By Bob Branco
In the city where I live, there are lots of panhandlers who stand on street corners, in parking lots, and on highway exit ramps. Some even bring their chairs and bask in the sun while soliciting money from the general public. They do this in order to make a living or to support a drug habit. Quite often, these panhandlers disrupt the flow of traffic or intimidate people who are trying to go about their day. Many women are afraid of them when they make eye contact. However, as long as they make the money that they want, these panhandlers aren’t going anywhere.
Our city council has tried to come up with a solution to this problem. Many people call talk shows with their own ideas. A city ordinance has been proposed in order to limit panhandling. It was even suggested that the sheriff release many of his deputies throughout the city to guard each location where a panhandler works in order to regulate activity. In my opinion, if anyone believes that panhandlers are loitering or committing vagrancy, there are already laws on the books in order to solve the problem.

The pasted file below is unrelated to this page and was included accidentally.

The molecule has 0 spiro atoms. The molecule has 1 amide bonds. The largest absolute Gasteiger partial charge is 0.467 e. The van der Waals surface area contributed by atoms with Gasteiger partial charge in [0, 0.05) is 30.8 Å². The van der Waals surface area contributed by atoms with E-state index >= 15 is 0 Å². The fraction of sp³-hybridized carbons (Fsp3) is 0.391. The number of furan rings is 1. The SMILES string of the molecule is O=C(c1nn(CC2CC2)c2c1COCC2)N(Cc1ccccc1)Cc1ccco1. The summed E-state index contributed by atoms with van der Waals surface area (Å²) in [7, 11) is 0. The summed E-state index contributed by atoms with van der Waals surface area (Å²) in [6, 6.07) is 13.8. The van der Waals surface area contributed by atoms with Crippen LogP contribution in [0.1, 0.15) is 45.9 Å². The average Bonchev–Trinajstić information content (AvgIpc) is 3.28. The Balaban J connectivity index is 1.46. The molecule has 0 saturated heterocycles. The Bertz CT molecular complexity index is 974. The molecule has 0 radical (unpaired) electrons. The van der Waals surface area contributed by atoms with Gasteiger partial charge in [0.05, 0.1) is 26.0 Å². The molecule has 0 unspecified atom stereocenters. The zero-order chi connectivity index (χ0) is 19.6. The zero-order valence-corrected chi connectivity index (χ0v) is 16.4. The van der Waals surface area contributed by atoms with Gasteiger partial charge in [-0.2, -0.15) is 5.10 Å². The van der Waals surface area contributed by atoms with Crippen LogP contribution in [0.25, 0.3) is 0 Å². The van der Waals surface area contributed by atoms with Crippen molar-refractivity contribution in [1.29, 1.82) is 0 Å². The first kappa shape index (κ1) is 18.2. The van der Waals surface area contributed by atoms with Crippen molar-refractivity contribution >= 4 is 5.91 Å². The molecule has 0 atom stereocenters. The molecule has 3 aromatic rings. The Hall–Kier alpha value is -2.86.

While we are in an uproar about panhandling, there is a factor which further complicates the situation by tying the hands of city legislators. According to the American Civil Liberties Union, panhandlers have constitutional rights, meaning that they are allowed to panhandle. As a result, the ACLU has threatened to take action against my city. With that said, I have to ask the following question. What about our rights as average citizens? Who’s protecting us? If panhandlers are breaking laws that already exist, how can the American Civil Liberties Union overrule this reality? For example, the state doesn’t want any pedestrian to walk on or off a highway, and it doesn’t matter what he’s doing. So, if a panhandler stands on an exit ramp, he’s already breaking the law.
When you see someone panhandling, you have to decide whether or not you should give him money, and if you do, you hope he’ll use it wisely. How often do people unknowingly support someone’s drug addiction by being generous in this way? This is an issue which will be debated for a long, long time, and frankly, I don’t know what can be done about it.
(Originally published in Word Matters)